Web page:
By Time Zone
For companies that offer products or services to customers across the world, dealing with various time zones is of utmost importance. Some time zones may contribute to most of your support load while other time zones might not contribute much. Organising your support team by time zone is a smart way to handle this.
Handling customer support for a portfolio of products is just as tricky as anything else we’ve discussed here so far. Organising your support team by product is a good way to eliminate chaos and establish leadership within your team. There’s a clear point of contact for each product, it’s very straightforward.
A Hybrid Approach
Depending on how complex your business is, you might also gain by using a combination of these methods. Though this looks complicated, it can work out really well if you can establish clear processes and make sure everyone knows about it.
The question on our poll is this: How do your organise your support team?
If you follow your own tailor-made approach, do tell us about it in the comments section.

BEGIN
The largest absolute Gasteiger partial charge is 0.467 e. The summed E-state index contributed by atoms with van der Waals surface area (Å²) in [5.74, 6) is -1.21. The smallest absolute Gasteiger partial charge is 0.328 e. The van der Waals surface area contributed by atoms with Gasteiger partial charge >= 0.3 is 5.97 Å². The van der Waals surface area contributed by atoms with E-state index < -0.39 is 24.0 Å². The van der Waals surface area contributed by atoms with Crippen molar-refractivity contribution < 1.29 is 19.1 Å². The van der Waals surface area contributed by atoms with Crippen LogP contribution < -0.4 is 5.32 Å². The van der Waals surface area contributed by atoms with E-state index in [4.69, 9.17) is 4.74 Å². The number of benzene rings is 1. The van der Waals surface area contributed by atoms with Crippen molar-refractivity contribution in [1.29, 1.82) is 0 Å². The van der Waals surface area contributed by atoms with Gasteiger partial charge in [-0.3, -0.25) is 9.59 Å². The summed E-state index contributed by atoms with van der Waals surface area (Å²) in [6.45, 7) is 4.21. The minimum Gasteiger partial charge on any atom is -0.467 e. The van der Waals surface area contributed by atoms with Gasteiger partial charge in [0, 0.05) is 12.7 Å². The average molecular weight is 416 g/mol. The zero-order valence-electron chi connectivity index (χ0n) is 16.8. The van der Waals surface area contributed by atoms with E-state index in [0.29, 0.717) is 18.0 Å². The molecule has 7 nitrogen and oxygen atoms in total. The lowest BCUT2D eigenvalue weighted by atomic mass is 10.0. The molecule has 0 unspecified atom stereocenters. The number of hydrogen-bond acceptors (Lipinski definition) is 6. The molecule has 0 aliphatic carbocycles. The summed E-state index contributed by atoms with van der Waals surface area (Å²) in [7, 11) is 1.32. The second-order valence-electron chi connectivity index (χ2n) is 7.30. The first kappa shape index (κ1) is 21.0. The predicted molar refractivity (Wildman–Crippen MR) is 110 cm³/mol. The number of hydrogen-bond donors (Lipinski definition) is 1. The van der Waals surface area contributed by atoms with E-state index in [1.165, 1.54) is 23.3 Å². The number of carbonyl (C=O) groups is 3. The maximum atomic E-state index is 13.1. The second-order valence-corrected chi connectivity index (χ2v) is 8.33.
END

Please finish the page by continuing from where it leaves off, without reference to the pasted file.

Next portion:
Earlier this week, we had asked the same question to both customer support managers and agents, in a bid to see how their opinions differed. Much to our surprise, there was a visible difference!
About 57% of managers and administrators felt that, for ‘free’ customers, customer support is indeed a privilege. Amongst support agents, about 54% actually opined that customer support is a customer’s right.
Straightaway, it’s easy to see one possible reason for this difference. Support agents deal with customers on a daily basis. They deal with the emotional aspect of customer support. They see the ups and the downs in raw colours, everyday.